August 19, 2008

Senator John Cornyn lauds UTEP homeland security center during visit

By Chris Roberts / El Paso Times
Article Launched: 08/19/2008 12:00:00 AM MDT

EL PASO -- U.S. Sen. John Cornyn -- a Texas Republican who was in El Paso Monday for border security briefings and to attend a fundraiser set up by former White House political adviser Karl
Rove -- said a new UTEP homeland security research center will provide ways to balance border protection with the free flow of legal commerce.

Work at the University of Texas at El Paso's Center for Border Security and Immigration will help "find a proper perspective and balance when it comes to legal commerce that crosses the border," Cornyn said during an afternoon news conference at the University of Texas at El Paso. "One of the hardest things in Washington, D.C., believe it or not, is to get good information.

"I want to make sure I get solid information so we can make good judgments," Cornyn said. "It's an area that's not well understood and it's important that we get it right. ... I'm very concerned about long delays (at U.S. customs inspection stations) because this is legal traffic and commerce that benefits the state of Texas."

UTEP President Diana Natalicio and retired Brig. Gen. José Riojas, the university's vice president for strategic initiatives, which includes the border and immigration center, said Cornyn understood the center's role and importance. Riojas said the center can provide objective information unaffected by partisan spin.

"Like everyone else who doesn't live here, he's seeking information and understanding and that's important," Natalicio said.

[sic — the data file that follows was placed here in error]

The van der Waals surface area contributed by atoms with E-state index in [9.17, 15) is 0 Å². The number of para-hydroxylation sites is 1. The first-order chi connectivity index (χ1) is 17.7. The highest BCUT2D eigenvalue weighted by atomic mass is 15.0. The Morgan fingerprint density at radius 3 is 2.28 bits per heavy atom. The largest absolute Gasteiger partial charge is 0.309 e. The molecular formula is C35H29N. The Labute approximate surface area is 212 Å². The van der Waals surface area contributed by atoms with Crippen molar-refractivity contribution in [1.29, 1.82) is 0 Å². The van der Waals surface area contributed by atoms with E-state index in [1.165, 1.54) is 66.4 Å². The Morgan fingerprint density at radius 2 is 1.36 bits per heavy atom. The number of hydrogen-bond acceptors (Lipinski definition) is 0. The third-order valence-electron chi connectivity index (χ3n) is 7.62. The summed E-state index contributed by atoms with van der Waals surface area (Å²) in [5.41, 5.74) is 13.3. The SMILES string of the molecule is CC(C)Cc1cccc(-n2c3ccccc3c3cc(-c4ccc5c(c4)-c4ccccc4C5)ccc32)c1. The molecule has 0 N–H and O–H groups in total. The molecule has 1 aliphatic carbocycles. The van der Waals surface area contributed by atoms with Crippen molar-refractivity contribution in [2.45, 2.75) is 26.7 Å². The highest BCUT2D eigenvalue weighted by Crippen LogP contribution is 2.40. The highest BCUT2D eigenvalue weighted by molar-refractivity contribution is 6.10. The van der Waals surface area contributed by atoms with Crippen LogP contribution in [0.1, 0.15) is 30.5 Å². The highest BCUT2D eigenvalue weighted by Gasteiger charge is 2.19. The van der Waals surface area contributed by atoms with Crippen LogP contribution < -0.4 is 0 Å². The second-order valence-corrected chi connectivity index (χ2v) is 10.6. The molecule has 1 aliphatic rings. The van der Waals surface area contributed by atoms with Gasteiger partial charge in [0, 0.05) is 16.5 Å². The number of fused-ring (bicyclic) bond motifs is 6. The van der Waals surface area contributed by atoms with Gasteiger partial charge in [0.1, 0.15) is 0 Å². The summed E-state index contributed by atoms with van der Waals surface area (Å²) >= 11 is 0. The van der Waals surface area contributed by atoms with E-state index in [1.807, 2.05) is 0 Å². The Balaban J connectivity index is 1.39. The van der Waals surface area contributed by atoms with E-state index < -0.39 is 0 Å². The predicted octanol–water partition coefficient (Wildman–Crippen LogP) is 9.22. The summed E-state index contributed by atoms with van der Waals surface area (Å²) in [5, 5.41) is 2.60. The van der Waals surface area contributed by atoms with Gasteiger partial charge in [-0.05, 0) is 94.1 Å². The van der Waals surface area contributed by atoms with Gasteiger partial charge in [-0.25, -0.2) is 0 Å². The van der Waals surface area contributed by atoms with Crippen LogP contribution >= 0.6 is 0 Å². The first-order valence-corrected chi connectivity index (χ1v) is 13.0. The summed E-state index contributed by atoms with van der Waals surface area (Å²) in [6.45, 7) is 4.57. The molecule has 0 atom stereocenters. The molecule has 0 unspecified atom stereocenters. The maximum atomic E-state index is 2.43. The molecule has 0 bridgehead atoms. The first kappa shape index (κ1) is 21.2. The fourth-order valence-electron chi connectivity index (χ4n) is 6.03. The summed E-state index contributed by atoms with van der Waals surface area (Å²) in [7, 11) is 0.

In briefings by top local officials with the FBI, Customs and Border Protection, the Drug Enforcement Administration, and Immigration and Customs Enforcement, Cornyn said he was told that, to date, drug-cartel violence in Juárez and other border towns had not spilled over into the United States.

"From what I heard, there is no evidence that is happening," said Cornyn, who characterized the violence in Juárez as "unacceptable."

On immigration, Cornyn said he supported the"border-fence" bill in Congress because the U.S. Border Patrol said they needed fencing for strategic locations, but not as a singular solution. Nothing he heard Monday changed his mind, he said. "Perhaps the (UTEP border center) can help us come up with solutions that are more effective," he added.

Texas Democrats assailed Cornyn for allowing Rove, who has been cited for contempt of Congress for not appearing to answer questions about his role in the hiring and firing -- which some have said was politically based -- of Justice Department officials. "Karl Rove is an old friend of mine and he's doing me a favor and I'm proud to have him here," Cornyn said. "He's not a pariah in Texas."

A Monday news release from Rick Noriega, Cornyn's Democratic challenger in the November elections, charged that Cornyn -- who, as Texas attorney general, successfully sued to shut down the Tigua Indian's Speaking Rock Casino -- was connected to a lobbyist scandal that cost the tribe $4.2 million.

Washington, D.C., lobbyist Jack Abramoff -- who in 2006 pleaded guilty to conspiracy, fraud and tax evasion charges -- and an associate took the money from the Tiguas for an unsuccessful attempt to lobby lawmakers to reopen the casino. At the same time, Abramoff allegedly hired former Christian Coalition leader Ralph Reed to rally Christians against gambling in Texas.

One e-mail from Reed to Abramoff in 2002, quoted by Noriega, says Cornyn's response was "choreographed" by the lobbyists. Noriega said the "payoff" was a contribution to Cornyn's campaign.

Cornyn said Abramoff wrote a $1,000 check at a benefit for himself and "several other beneficiaries," and repeated Monday that he never met the lobbyist and that the e-mails were sent "without my knowledge."

"I think they were bragging about things that were not actually true," Cornyn said.

Chris Roberts may be reached at;546-6136.

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